‘Ring of Fire’ video series
In the early 1970s, two British brothers started out on a years-long exploration of Indonesia. They made it their business to visit locations where very few Western people had ever set foot, and they documented their adventures with 16mm film. Lorne Blair had experience as a filmographer, and his brother Lawrence had completed a Ph.D. in psycho-anthropology.
In the late 1980s the films were transformed into a four-part series that aired on U.S. public television. Ring of Fire: An Indonesian Odyssey, should not be confused with an IMAX film and DVD about volcanoes that is also titled Ring of Fire. I was hesitant to order it after reading the reviews at Netflix — while a lot of people liked the series, some of the negative reviews raised a red flag for me. I am not so interested in watching old, grainy film footage or listening to old-style narration by some Western man talking about the quaint native customs.
I am glad I did not heed those negative reviews, because I enjoyed all four parts of the original series immensely. (I could have done without the fifth part — an hour made in the 1990s in which Lawrence takes a group of Western tourists to Papua.) They are:
- Spice Island Saga
- Dance of the Warriors
- East of Krakatoa
- Dream Wanderers of Borneo
I’m not sure that all the information conveyed in the narration is 100 percent accurate, and I know that today, more than 30 years later, most of these places do not look the same, and most of the people are living at least somewhat differently. That doesn’t change the vicarious thrill of seeing the two brothers sailing along with a dozen men and boys in a Bugis prahu on the open sea or hanging out with so-called Punan people in Kalimantan (some of the men in that part of the video have traditional Iban tattoos, but many other people have Tree of Life tattoos that look like the designs of the Kayan and those on beaded Kenyah baby carriers).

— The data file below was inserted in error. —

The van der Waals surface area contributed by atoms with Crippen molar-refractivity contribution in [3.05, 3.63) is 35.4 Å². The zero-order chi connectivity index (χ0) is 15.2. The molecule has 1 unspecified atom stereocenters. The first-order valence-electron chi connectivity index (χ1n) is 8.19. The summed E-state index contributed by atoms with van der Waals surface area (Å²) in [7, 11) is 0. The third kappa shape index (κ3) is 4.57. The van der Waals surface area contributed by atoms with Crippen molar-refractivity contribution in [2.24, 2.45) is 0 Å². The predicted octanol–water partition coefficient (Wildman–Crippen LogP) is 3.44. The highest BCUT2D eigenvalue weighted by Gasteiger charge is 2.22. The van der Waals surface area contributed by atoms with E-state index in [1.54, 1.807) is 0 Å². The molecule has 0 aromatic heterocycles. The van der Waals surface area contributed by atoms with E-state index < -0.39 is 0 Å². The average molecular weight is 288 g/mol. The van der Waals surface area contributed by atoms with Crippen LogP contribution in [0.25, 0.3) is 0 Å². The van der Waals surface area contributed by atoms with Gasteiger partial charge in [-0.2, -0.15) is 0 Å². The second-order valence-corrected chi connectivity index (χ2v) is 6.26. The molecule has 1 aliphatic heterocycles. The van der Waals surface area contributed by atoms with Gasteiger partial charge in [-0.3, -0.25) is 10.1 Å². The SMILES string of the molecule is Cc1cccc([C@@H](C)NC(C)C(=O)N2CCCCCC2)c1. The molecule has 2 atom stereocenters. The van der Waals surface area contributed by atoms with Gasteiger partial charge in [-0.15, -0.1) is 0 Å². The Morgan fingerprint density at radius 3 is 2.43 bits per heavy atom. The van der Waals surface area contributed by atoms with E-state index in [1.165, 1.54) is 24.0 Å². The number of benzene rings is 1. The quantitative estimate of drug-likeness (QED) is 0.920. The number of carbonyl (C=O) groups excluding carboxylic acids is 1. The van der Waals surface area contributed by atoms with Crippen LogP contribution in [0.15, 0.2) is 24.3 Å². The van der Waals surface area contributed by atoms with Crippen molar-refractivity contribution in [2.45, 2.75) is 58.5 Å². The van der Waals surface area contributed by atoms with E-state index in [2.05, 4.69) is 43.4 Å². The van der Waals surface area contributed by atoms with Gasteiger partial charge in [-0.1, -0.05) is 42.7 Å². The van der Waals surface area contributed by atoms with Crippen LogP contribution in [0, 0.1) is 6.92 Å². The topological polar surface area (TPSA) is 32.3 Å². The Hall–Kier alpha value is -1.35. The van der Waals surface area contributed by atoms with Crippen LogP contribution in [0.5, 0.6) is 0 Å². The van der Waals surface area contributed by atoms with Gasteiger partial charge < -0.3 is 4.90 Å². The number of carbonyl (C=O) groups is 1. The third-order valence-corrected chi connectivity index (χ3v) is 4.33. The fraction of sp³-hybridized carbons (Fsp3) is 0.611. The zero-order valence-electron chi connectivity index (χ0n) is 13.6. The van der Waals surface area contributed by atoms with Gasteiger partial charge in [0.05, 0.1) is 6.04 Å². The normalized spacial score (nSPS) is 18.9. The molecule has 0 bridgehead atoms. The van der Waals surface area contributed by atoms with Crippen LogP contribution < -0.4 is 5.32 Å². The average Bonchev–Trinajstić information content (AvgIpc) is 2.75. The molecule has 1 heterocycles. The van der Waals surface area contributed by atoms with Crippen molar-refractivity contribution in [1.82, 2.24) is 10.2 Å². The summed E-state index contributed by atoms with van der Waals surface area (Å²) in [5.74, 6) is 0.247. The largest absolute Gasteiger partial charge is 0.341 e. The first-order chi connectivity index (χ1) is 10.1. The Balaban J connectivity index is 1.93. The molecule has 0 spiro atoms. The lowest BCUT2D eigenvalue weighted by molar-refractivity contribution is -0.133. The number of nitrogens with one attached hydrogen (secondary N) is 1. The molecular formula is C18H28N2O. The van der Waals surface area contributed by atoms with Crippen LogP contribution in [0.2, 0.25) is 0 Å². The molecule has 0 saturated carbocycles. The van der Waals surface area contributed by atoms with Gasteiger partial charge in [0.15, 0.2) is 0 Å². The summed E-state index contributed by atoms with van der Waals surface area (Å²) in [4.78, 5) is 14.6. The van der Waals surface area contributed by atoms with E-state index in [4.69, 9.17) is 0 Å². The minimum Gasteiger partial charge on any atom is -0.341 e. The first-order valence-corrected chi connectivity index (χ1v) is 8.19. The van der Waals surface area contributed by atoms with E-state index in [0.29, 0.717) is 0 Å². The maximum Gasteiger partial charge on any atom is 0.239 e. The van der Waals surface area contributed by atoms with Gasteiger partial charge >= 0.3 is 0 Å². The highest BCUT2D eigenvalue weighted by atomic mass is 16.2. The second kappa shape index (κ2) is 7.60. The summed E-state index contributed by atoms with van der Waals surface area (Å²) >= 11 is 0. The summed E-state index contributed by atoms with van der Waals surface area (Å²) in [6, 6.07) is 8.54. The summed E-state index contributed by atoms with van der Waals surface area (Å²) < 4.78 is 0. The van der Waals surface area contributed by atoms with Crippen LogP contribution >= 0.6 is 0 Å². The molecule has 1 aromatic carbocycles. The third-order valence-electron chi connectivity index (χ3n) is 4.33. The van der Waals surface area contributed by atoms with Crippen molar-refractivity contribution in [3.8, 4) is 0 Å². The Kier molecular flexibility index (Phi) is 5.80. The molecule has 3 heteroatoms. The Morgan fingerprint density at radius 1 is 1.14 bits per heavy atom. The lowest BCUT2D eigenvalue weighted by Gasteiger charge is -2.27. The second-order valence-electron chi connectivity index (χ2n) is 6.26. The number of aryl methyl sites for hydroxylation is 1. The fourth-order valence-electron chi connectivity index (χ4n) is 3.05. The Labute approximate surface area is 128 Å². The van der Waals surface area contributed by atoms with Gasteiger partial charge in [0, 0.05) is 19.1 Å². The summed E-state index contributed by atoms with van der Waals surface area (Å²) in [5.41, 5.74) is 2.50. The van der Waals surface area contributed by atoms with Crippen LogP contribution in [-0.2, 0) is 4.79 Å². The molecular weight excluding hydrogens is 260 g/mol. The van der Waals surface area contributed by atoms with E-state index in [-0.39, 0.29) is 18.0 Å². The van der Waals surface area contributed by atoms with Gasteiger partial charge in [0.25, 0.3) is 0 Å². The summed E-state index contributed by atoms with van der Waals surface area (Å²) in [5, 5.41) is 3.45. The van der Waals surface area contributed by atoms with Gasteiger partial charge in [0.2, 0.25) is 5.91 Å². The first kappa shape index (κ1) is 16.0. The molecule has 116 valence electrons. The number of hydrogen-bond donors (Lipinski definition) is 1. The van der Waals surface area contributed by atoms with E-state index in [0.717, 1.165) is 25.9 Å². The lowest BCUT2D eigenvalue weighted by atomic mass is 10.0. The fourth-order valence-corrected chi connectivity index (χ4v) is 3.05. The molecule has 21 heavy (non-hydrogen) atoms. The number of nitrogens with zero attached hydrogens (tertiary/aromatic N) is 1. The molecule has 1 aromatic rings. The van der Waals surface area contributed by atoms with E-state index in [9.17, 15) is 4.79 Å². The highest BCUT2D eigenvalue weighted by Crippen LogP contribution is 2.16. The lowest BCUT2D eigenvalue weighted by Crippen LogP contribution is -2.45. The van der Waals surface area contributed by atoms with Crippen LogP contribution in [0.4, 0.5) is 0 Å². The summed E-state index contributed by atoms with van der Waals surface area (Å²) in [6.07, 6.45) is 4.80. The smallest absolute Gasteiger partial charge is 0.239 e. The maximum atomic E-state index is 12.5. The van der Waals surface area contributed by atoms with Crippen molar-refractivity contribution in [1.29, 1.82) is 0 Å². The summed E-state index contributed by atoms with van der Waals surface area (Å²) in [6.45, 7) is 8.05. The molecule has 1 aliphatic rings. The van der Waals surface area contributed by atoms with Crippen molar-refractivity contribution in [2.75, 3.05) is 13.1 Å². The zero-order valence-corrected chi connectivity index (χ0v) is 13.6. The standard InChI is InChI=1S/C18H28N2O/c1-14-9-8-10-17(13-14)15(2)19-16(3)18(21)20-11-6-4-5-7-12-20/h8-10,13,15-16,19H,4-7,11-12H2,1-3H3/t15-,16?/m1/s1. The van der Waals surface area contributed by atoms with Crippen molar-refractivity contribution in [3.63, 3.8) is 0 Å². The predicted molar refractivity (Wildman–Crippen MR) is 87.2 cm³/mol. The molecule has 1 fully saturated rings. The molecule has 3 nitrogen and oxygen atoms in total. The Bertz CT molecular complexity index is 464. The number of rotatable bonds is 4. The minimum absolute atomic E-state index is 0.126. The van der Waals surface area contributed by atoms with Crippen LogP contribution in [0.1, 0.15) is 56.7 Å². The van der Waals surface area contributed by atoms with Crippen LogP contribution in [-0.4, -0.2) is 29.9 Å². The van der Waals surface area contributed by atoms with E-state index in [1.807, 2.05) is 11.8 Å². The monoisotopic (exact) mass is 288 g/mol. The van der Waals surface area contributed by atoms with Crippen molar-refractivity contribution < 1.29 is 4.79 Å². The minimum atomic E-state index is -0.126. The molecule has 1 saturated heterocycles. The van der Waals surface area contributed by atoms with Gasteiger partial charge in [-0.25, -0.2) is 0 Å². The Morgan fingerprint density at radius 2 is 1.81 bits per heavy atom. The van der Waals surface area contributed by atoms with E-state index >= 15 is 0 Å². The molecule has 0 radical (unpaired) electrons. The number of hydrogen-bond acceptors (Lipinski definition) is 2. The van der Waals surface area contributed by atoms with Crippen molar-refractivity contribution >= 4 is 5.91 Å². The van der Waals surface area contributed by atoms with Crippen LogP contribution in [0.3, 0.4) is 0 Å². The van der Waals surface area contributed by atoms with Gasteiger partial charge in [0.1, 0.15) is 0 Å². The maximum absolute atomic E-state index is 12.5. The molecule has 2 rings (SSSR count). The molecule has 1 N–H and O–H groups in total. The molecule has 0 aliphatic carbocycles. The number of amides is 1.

What I enjoyed most was seeing people doing their day-to-day tasks, or playing with their children, or sitting outside their houses. The atmosphere and tone of these videos is not so much like a traditional documentary as it is like someone telling you a story — a rare and unusual story, and one you envy him for having lived.
I also like the way Lawrence Blair spoke of wayang kulit, with respect to its being interwoven throughout Indonesian culture. Which side of the screen is the shadow, and which side is the reality?